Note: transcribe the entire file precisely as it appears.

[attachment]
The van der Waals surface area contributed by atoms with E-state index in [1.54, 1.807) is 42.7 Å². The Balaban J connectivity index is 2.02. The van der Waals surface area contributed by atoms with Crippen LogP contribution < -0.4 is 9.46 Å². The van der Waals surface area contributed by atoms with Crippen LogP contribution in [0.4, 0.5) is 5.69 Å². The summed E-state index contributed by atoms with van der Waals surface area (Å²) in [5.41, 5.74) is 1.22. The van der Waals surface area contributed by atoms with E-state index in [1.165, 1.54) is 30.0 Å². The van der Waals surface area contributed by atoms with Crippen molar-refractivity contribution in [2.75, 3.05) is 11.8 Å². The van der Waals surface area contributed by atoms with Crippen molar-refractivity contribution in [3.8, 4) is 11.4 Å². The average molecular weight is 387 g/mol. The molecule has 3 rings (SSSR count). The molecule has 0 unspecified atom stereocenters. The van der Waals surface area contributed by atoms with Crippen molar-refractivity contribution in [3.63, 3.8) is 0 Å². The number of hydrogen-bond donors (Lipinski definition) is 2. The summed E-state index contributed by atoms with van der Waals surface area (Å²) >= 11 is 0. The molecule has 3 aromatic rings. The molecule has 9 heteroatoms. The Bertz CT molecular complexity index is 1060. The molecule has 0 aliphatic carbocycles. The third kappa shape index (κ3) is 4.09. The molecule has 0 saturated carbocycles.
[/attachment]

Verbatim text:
The van der Waals surface area contributed by atoms with E-state index in [1.54, 1.807) is 42.7 Å². The Balaban J connectivity index is 2.02. The van der Waals surface area contributed by atoms with Crippen LogP contribution < -0.4 is 9.46 Å². The van der Waals surface area contributed by atoms with Crippen LogP contribution in [0.4, 0.5) is 5.69 Å². The summed E-state index contributed by atoms with van der Waals surface area (Å²) in [5.41, 5.74) is 1.22. The van der Waals surface area contributed by atoms with E-state index in [1.165, 1.54) is 30.0 Å². The van der Waals surface area contributed by atoms with Crippen molar-refractivity contribution in [2.75, 3.05) is 11.8 Å². The van der Waals surface area contributed by atoms with Crippen molar-refractivity contribution in [3.8, 4) is 11.4 Å². The average molecular weight is 387 g/mol. The molecule has 3 rings (SSSR count). The molecule has 0 unspecified atom stereocenters. The van der Waals surface area contributed by atoms with Crippen molar-refractivity contribution in [3.63, 3.8) is 0 Å². The number of hydrogen-bond donors (Lipinski definition) is 2. The summed E-state index contributed by atoms with van der Waals surface area (Å²) >= 11 is 0. The molecule has 3 aromatic rings. The molecule has 9 heteroatoms. The Bertz CT molecular complexity index is 1060. The molecule has 0 aliphatic carbocycles. The third kappa shape index (κ3) is 4.09. The molecule has 0 saturated carbocycles.